Some immigrants, lacking the Caucasian characteristics, feel that some of the receiving countries provide them with a feeding ground of interaction, but find out that back that interaction there is also hidden a ‘gradual fusion’, which many of them do not wish to be endowed with. In some cases Western policies have been adopted with the view that society should best converge to some pre-determined life-style (“assimilation”, “fusion”, “the assimilationist integration model”), described as “Americanization” or “Anglo-conformity”, in the US, where they believe that all nation’s members should “share a common national culture, including common values, ideals of excellence, moral beliefs and social practices” (Healey & O'Brien, 2014, p. 45; Parekh, Bhikhu, 2000, pp.197-199; Øien-Vikaune, 2015, Lesson 2, video: 20:47), rather than policies that have been adopted with the perspective of convergence to an endogenous, average life-style (“integration", “social cohesion”, “pluralist integration model”) that leads to uniformity, which is the case in many European countries. In order for an immigrant to become integrated into a society, interaction or participation in local communities is a paramount aspect in human sociality and the State needs to be committed to actively grant foreigners access to equal rights and opportunities locals already have. Now, ‘gradual fusion’ or metamorphosis should be every individual’s decision. Newcomers should choose whether they want injection of regular doses of local culture or not (Parekh, Bhikhu, 2000, p. 197; Øien-Vikaune, 2015, Lesson 2, video: 24:09). Expecting immigrant and minority groups to undergo an assimilation process, in which they emulate local traditions or embrace “national identity”, meaning ‘they internalize national symbols’, as a pre-condition to acceptance into a new society, is not an essential ingredient to become integrated in a plural society. This process of assimilation, giving up their heritage, is what some immigrants struggle with; they want to remain strongly connected to their identity (Entzinger & Biezeveld, 2003, p. 6).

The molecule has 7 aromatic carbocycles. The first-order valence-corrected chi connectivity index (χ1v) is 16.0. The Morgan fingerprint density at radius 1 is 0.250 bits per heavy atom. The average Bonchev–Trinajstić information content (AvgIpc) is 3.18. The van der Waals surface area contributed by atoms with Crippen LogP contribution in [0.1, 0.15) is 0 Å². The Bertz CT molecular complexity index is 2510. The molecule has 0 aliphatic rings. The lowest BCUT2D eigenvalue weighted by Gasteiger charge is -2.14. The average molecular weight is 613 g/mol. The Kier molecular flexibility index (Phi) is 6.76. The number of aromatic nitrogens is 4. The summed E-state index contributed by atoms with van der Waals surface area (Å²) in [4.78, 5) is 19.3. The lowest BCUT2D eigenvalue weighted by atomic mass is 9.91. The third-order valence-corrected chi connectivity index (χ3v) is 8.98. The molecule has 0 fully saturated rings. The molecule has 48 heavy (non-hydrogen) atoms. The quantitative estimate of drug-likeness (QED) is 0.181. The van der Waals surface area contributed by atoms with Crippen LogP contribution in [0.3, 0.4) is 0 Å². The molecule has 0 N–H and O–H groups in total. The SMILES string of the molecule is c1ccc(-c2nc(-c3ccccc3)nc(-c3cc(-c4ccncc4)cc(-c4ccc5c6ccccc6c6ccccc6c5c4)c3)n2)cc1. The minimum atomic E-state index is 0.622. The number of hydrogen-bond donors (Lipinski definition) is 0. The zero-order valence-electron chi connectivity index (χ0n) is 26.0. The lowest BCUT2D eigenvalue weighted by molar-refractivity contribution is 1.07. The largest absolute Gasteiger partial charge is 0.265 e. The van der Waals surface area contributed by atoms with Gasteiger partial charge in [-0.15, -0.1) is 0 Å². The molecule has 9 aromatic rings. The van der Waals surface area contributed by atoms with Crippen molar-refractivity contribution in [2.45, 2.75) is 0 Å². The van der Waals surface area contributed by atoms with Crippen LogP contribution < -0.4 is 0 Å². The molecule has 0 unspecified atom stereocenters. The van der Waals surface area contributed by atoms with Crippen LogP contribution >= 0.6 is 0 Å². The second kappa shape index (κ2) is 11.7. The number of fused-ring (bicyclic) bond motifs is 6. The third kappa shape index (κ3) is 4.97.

“Identity” is a topic of wide variety, but can be defined for this purpose as ‘their understanding of who they are, what they want to be recognized as.’ The concept of individual identity is non-static, it changes all the time, and immigrants struggle with an evolving identity within themselves. Immigrants’ struggle within them is about whether they have to be impervious to outside influence, giving up their own values that constitute their identity, such as converse in native vernacular, profess their religion or exercise their rights to secular views, gourmandize native food, to name a few. (Bloom, William, 1990, p. 52; Fearon, James D., 1999, pp. 4-6).